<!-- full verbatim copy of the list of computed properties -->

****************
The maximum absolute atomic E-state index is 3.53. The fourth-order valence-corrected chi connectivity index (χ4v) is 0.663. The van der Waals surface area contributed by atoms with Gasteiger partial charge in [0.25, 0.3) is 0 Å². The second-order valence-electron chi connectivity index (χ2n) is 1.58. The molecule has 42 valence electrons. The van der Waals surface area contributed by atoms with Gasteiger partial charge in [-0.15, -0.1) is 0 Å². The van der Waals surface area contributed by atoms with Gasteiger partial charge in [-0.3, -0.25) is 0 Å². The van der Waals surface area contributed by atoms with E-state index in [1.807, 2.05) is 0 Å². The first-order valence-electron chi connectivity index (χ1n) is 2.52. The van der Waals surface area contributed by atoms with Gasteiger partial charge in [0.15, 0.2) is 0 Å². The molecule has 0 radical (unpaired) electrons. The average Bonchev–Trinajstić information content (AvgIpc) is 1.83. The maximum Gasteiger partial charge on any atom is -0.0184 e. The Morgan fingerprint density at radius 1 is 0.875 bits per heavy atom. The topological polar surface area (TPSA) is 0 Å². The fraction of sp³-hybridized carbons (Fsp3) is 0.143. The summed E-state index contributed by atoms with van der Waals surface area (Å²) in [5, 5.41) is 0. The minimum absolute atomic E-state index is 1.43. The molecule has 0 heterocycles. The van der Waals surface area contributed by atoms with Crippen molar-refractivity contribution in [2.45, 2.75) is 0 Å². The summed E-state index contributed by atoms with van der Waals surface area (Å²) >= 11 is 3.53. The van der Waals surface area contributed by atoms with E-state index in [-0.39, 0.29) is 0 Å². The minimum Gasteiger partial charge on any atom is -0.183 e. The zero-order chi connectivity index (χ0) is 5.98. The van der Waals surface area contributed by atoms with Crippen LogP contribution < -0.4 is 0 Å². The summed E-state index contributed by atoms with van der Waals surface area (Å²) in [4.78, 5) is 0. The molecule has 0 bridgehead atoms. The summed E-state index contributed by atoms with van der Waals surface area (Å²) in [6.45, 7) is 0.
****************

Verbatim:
The maximum absolute atomic E-state index is 3.53. The fourth-order valence-corrected chi connectivity index (χ4v) is 0.663. The van der Waals surface area contributed by atoms with Gasteiger partial charge in [0.25, 0.3) is 0 Å². The second-order valence-electron chi connectivity index (χ2n) is 1.58. The molecule has 42 valence electrons. The van der Waals surface area contributed by atoms with Gasteiger partial charge in [-0.15, -0.1) is 0 Å². The van der Waals surface area contributed by atoms with Gasteiger partial charge in [-0.3, -0.25) is 0 Å². The van der Waals surface area contributed by atoms with E-state index in [1.807, 2.05) is 0 Å². The first-order valence-electron chi connectivity index (χ1n) is 2.52. The van der Waals surface area contributed by atoms with Gasteiger partial charge in [0.15, 0.2) is 0 Å². The molecule has 0 radical (unpaired) electrons. The average Bonchev–Trinajstić information content (AvgIpc) is 1.83. The maximum Gasteiger partial charge on any atom is -0.0184 e. The Morgan fingerprint density at radius 1 is 0.875 bits per heavy atom. The topological polar surface area (TPSA) is 0 Å². The fraction of sp³-hybridized carbons (Fsp3) is 0.143. The summed E-state index contributed by atoms with van der Waals surface area (Å²) in [5, 5.41) is 0. The minimum absolute atomic E-state index is 1.43. The molecule has 0 heterocycles. The van der Waals surface area contributed by atoms with Crippen molar-refractivity contribution in [2.45, 2.75) is 0 Å². The summed E-state index contributed by atoms with van der Waals surface area (Å²) >= 11 is 3.53. The van der Waals surface area contributed by atoms with E-state index in [-0.39, 0.29) is 0 Å². The minimum Gasteiger partial charge on any atom is -0.183 e. The zero-order chi connectivity index (χ0) is 5.98. The van der Waals surface area contributed by atoms with Crippen LogP contribution < -0.4 is 0 Å². The summed E-state index contributed by atoms with van der Waals surface area (Å²) in [4.78, 5) is 0. The molecule has 0 bridgehead atoms. The summed E-state index contributed by atoms with van der Waals surface area (Å²) in [6.45, 7) is 0.